Double Dexter – Novel Review
By Rob Siebert
Editor, Fanboy Wonder
Double Dexter, Jeff Lindsay’s sixth Dexter book, is the worst in the series. While the TV show, which is loosely based on the books, has maintained a consistently high quality, the books seem to be getting progressively worse.
In this book, the unthinkable happens to Dexter, a serial killer who only kills those who fit his moral code. Someone catches him in the act, and then flees the scene. Dexter soon begins to receive cryptic and threatening emails from his witness, and very bad things start to happen for America’s favorite murderer. At the same time, a new serial killer shows up in Miami who brutally beats his victims to death, but doesn’t break their skin. As Dexter and his sister, Sergeant Deborah Morgan of Miami Metro Homicide, follow this new killer’s trail, Dexter must keep his private life from unravelling. Along for the ride is his wife Rita, Rita’s children Astor and Cody, his infant daughter Lily Anne, and his brother Brian (a less moralistic serial killer).
The premise of Dexter being seen by an innocent bystander has been explored on the TV show, but this is the first Dexter story in which someone has seen our main character’s dirty deeds and almost immediately become a threat to him. It’s an intriguing idea, which unfortunately isn’t used effectively until the last fourth of this book. Up until that point, much of the narrative is rather dull. One could easily skip pages at a time and not miss anything essential. For instance, a significant portion of this book is devoted to a boy scout camping trip Dexter goes on with Cody. The story between Dexter and his witness had just taken an extremely interesting twist, but Lindsay pulls us away from that to go camping. Granted, the sequence winds up furthering the witness storyline significantly at the very end, but does the end justify the means if we’ve put the book down before we get there? Probably not.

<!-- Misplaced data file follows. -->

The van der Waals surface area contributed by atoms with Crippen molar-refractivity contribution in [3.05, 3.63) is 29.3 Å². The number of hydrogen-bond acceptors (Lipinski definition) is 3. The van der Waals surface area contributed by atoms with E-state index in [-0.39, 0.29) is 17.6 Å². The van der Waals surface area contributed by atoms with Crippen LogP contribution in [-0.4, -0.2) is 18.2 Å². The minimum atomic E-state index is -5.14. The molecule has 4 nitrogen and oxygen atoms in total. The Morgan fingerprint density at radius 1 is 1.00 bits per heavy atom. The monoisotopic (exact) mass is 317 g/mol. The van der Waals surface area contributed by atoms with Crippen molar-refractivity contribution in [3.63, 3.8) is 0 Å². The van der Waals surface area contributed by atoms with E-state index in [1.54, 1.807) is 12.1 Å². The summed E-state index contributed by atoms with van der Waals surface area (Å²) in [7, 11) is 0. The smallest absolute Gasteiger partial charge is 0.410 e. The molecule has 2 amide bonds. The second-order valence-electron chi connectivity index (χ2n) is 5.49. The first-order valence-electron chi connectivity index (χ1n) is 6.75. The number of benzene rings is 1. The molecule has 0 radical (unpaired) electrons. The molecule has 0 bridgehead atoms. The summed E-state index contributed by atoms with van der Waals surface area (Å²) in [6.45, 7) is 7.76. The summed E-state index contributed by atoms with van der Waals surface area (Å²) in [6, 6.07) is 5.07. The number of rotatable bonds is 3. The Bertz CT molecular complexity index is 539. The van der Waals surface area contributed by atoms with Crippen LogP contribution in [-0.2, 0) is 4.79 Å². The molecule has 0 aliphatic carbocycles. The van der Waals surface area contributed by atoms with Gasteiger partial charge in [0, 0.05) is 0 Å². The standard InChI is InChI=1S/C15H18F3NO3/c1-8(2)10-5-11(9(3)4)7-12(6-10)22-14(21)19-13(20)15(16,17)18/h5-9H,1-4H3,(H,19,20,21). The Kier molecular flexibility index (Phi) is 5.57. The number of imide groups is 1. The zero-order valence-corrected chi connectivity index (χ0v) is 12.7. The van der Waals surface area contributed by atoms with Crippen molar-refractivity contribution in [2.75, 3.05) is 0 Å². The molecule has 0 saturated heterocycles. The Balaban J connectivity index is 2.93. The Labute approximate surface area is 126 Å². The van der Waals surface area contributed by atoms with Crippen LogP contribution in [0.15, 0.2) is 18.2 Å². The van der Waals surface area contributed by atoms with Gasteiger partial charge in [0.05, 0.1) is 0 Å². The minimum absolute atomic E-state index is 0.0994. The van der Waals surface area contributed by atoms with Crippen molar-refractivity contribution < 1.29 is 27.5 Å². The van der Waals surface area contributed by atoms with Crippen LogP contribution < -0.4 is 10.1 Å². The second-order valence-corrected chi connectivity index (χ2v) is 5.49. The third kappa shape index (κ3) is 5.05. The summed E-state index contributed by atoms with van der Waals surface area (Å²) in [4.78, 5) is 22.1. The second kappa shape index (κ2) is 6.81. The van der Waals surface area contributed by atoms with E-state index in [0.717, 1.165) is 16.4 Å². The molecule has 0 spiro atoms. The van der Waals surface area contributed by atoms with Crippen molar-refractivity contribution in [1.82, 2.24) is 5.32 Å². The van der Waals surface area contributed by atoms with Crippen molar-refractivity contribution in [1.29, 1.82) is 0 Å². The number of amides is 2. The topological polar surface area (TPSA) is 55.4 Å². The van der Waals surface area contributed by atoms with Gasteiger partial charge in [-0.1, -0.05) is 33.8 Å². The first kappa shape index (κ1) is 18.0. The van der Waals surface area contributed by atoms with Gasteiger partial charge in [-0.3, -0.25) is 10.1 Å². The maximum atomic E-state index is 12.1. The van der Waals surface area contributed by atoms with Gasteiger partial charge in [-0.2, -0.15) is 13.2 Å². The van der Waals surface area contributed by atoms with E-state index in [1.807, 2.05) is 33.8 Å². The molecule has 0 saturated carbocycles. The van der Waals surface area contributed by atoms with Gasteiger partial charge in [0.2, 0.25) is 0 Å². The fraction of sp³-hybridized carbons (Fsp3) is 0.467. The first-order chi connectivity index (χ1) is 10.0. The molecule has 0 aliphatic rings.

Rita’s character is also rather annoying in this book. She’s persistently nagging Dexter about buying a new house, and bumbling through sentences like a moron. In the book, she has no redeeming qualities other than simply being Dexter’s wife and the mother of his kids. She’s almost an antagonist.
Dexter’s humorous banter is rendered mostly ineffective this time around. I’m finding that the better the story is, the more effective Dexter’s wit is. In contrast, if you’re bored to death for most of the book, it becomes contrived and annoying.
Lindsay had a good premise for this book, but he failed to execute it in an entertaining way. Is it unfair to expect the books to be as successful as the show? Maybe, maybe not. But regardless, this book feels like a phone-in that’s packed with needless, uninteresting, unentertaining fluff. Lindsay can do much better than this.
Front page image from litereactor.com. Lindsay image from telegraph.co.uk.
For more from Dexter and Jeff Lindsay, check out Dexter Is Delicious.